Nudity and Animal Life: From Derrida to Agamben


Author: PANG Hongrui, Associate Professor, Literature Department, Hebei Normal  University.


While Derrida and Agamben's philosophical perspectives may differ significantly, they converge on the themes of nudity and animal life, while also critiquing the tendency of Western discourse to separate humans from animals. This paper conducts a comparative analysis of their respective ideas, aiming to uncover both the commonalities and distinctions in their thought. In each, naked consciousness emerges as a violent construct that perpetuates the division between humans and animals. The question then arises: How can we reshape the relationship between these two realms? Derrida delves into theological origins, interpreting Gods in order to see as a means to uncover its ethical potential. In contrast, Agamben presents Messianic life as a potent form of resistance, representing a Sabbath-like existence where all distinctions are suspended, and life takes on new purpose. While Derridas exploration primarily emphasizes the ethical dimension, Agambens inquiry is centered on the political dimension. By connecting these seemingly disparate modes of thinking, we may deepen our understanding of the shared concerns within contemporary continental philosophy.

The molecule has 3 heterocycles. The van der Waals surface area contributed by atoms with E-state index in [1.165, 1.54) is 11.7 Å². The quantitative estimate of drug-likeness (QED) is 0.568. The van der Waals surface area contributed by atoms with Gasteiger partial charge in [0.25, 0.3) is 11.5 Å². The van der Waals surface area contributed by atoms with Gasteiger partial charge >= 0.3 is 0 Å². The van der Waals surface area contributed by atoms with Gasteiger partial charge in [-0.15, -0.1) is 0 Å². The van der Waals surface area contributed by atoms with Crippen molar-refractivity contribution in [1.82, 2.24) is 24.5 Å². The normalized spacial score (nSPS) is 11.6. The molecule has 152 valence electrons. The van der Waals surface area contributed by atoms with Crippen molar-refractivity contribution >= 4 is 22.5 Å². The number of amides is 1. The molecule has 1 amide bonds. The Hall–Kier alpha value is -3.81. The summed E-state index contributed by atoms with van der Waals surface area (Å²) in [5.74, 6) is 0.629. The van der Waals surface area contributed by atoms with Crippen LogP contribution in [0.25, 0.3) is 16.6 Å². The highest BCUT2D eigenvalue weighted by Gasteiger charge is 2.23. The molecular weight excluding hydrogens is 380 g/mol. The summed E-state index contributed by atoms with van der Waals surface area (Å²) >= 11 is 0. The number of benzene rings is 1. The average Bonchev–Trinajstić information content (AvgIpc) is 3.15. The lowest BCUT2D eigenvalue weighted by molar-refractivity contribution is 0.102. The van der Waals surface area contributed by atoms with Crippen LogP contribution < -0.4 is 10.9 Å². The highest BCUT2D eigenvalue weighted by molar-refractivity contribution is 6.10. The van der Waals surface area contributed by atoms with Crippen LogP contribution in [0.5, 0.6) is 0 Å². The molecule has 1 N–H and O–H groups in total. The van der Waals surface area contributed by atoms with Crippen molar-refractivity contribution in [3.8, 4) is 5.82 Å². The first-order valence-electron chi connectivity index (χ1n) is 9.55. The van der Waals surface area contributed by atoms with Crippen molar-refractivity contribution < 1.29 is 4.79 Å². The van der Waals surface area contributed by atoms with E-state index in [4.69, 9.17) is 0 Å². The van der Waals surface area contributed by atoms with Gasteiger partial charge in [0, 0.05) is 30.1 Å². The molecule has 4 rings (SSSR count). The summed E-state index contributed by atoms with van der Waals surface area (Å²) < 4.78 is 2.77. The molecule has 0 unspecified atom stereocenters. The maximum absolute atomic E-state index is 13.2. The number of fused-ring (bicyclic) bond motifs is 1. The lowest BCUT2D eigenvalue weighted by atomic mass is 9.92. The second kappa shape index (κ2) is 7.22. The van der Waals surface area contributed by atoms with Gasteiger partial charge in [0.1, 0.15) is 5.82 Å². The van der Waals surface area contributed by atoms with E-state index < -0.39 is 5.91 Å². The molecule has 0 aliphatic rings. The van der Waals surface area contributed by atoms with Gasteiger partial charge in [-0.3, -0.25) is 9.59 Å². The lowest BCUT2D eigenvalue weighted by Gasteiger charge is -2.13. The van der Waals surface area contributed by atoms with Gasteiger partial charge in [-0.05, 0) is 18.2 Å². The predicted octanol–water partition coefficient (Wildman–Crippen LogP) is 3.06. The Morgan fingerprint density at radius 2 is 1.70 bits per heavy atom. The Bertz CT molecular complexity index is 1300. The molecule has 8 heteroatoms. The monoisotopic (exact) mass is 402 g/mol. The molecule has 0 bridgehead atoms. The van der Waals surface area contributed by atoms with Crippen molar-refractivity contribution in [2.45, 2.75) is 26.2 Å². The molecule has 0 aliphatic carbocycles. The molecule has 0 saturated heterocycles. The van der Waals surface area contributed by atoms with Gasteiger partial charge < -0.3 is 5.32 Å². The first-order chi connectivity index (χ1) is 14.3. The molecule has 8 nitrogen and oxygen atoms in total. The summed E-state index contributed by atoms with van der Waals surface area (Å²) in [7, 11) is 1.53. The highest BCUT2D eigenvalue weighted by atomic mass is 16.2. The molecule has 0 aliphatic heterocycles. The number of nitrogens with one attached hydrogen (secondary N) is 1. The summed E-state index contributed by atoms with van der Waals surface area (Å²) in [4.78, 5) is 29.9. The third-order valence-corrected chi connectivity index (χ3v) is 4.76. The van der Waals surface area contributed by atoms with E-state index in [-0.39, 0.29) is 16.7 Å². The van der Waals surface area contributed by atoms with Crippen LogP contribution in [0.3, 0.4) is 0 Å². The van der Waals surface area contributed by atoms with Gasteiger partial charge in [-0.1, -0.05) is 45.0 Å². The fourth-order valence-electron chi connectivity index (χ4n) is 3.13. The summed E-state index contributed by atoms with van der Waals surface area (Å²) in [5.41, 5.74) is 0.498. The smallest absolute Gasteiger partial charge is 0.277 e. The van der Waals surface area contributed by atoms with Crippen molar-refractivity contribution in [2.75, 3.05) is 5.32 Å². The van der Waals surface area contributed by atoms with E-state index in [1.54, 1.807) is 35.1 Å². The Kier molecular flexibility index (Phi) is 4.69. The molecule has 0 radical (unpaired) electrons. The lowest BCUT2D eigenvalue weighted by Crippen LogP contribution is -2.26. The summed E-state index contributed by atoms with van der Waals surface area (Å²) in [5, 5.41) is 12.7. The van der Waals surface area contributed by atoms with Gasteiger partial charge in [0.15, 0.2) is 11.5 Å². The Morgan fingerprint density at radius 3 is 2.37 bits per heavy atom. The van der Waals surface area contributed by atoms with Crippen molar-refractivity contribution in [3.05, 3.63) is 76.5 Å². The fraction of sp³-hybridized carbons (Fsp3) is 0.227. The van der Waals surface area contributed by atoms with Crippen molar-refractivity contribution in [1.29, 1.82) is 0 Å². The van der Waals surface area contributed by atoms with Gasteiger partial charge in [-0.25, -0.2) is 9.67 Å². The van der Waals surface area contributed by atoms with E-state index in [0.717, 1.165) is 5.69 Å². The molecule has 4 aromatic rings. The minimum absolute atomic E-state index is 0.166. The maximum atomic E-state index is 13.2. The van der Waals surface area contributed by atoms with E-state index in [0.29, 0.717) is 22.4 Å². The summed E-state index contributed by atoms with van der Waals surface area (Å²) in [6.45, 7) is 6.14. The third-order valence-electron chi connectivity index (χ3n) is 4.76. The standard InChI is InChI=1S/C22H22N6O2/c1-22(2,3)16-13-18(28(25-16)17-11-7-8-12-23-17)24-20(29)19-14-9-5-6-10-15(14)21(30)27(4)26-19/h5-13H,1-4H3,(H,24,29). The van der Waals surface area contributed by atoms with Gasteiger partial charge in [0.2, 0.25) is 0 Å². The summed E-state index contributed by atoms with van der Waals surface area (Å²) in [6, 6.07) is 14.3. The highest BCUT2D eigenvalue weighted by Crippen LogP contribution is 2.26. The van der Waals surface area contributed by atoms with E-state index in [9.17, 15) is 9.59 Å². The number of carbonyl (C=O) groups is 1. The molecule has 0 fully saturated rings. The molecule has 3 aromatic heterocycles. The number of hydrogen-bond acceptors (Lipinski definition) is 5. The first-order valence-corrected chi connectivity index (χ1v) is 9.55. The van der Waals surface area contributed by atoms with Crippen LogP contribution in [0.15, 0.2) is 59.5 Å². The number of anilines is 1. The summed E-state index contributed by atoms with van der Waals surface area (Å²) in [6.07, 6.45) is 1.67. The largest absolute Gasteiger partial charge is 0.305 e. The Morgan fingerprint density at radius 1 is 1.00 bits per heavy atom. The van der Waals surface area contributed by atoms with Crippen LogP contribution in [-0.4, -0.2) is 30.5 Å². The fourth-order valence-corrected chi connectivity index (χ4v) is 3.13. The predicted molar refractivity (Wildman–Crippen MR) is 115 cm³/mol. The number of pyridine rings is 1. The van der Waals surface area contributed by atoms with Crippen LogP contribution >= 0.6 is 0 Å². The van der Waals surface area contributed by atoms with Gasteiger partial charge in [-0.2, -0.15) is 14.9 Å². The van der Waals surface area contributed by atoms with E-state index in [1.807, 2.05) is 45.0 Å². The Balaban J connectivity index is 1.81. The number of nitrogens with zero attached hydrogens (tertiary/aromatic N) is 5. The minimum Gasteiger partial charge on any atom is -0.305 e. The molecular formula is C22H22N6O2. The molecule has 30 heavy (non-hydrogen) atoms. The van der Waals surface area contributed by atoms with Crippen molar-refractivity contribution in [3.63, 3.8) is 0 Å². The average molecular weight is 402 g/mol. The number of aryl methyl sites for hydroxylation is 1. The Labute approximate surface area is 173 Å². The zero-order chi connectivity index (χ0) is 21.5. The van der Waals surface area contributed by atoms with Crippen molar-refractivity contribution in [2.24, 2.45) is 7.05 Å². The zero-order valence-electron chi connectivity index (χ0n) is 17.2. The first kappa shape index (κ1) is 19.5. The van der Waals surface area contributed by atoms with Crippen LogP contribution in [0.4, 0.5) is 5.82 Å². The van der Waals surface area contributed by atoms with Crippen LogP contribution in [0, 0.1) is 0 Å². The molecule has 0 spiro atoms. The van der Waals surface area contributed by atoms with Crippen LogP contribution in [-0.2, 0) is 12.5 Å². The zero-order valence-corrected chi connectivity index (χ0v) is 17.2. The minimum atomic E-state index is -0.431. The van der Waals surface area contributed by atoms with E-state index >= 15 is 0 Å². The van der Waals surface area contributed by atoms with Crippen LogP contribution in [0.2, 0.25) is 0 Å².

Nudity, Animal Life, Carno-phallogocentrisme, Dispositif, Messiah

Full Text (International Version):

PANG Hongrui jscc